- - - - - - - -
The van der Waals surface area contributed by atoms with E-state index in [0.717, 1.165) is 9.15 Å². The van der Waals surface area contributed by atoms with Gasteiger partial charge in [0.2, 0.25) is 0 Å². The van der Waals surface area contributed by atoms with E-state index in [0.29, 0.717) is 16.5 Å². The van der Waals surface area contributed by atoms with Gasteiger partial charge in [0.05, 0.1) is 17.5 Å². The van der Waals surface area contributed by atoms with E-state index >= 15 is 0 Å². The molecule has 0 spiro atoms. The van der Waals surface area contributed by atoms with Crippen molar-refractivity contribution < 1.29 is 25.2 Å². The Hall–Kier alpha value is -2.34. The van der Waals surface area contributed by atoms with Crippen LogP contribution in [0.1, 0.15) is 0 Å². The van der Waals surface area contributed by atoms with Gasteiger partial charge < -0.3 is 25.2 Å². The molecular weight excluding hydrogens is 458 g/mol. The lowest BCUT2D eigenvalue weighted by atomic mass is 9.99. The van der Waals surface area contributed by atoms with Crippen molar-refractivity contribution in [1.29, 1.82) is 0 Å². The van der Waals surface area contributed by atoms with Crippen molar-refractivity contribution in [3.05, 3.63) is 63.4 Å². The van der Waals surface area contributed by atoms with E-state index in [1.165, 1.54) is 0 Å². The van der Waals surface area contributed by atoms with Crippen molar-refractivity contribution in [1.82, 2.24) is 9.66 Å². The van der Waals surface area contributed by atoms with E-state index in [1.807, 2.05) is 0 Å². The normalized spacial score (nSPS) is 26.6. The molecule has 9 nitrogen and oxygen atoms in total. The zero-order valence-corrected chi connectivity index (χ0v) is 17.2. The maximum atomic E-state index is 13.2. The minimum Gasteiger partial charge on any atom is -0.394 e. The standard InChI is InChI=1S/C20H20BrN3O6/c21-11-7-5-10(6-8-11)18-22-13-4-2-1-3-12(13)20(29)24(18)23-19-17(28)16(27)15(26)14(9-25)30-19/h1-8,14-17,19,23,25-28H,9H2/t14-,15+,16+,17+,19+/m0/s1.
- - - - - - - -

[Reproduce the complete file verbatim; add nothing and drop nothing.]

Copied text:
The van der Waals surface area contributed by atoms with E-state index in [0.717, 1.165) is 9.15 Å². The van der Waals surface area contributed by atoms with Gasteiger partial charge in [0.2, 0.25) is 0 Å². The van der Waals surface area contributed by atoms with E-state index in [0.29, 0.717) is 16.5 Å². The van der Waals surface area contributed by atoms with Gasteiger partial charge in [0.05, 0.1) is 17.5 Å². The van der Waals surface area contributed by atoms with E-state index >= 15 is 0 Å². The molecule has 0 spiro atoms. The van der Waals surface area contributed by atoms with Crippen molar-refractivity contribution < 1.29 is 25.2 Å². The Hall–Kier alpha value is -2.34. The van der Waals surface area contributed by atoms with Crippen LogP contribution in [0.1, 0.15) is 0 Å². The van der Waals surface area contributed by atoms with Gasteiger partial charge < -0.3 is 25.2 Å². The molecular weight excluding hydrogens is 458 g/mol. The lowest BCUT2D eigenvalue weighted by atomic mass is 9.99. The van der Waals surface area contributed by atoms with Crippen molar-refractivity contribution in [1.29, 1.82) is 0 Å². The van der Waals surface area contributed by atoms with Crippen molar-refractivity contribution in [3.05, 3.63) is 63.4 Å². The van der Waals surface area contributed by atoms with E-state index in [1.165, 1.54) is 0 Å². The van der Waals surface area contributed by atoms with Crippen molar-refractivity contribution in [1.82, 2.24) is 9.66 Å². The van der Waals surface area contributed by atoms with E-state index in [1.807, 2.05) is 0 Å². The normalized spacial score (nSPS) is 26.6. The molecule has 9 nitrogen and oxygen atoms in total. The zero-order valence-corrected chi connectivity index (χ0v) is 17.2. The maximum atomic E-state index is 13.2. The minimum Gasteiger partial charge on any atom is -0.394 e. The standard InChI is InChI=1S/C20H20BrN3O6/c21-11-7-5-10(6-8-11)18-22-13-4-2-1-3-12(13)20(29)24(18)23-19-17(28)16(27)15(26)14(9-25)30-19/h1-8,14-17,19,23,25-28H,9H2/t14-,15+,16+,17+,19+/m0/s1.